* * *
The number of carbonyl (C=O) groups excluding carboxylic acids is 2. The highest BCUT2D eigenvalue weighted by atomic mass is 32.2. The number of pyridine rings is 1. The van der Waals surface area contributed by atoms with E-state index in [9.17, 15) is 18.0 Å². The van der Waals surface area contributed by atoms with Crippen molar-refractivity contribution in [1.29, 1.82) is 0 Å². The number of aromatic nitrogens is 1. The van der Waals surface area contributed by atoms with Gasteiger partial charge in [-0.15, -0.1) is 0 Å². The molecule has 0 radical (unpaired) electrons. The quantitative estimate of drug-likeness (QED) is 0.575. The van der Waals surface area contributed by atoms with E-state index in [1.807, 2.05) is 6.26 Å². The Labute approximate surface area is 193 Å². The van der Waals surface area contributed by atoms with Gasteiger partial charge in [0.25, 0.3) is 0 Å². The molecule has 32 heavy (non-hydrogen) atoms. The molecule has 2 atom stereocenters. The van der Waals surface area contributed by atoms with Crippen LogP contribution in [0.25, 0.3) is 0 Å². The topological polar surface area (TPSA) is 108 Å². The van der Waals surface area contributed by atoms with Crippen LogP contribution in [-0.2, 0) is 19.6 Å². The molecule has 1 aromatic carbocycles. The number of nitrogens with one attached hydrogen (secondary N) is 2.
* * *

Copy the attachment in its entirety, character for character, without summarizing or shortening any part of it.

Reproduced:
The number of carbonyl (C=O) groups excluding carboxylic acids is 2. The highest BCUT2D eigenvalue weighted by atomic mass is 32.2. The number of pyridine rings is 1. The van der Waals surface area contributed by atoms with E-state index in [9.17, 15) is 18.0 Å². The van der Waals surface area contributed by atoms with Crippen molar-refractivity contribution in [1.29, 1.82) is 0 Å². The number of aromatic nitrogens is 1. The van der Waals surface area contributed by atoms with Gasteiger partial charge in [-0.15, -0.1) is 0 Å². The molecule has 0 radical (unpaired) electrons. The quantitative estimate of drug-likeness (QED) is 0.575. The van der Waals surface area contributed by atoms with E-state index in [1.807, 2.05) is 6.26 Å². The Labute approximate surface area is 193 Å². The van der Waals surface area contributed by atoms with Gasteiger partial charge in [0.25, 0.3) is 0 Å². The molecule has 32 heavy (non-hydrogen) atoms. The molecule has 2 atom stereocenters. The van der Waals surface area contributed by atoms with Crippen LogP contribution in [0.25, 0.3) is 0 Å². The topological polar surface area (TPSA) is 108 Å². The van der Waals surface area contributed by atoms with Crippen LogP contribution in [-0.2, 0) is 19.6 Å². The molecule has 1 aromatic carbocycles. The number of nitrogens with one attached hydrogen (secondary N) is 2.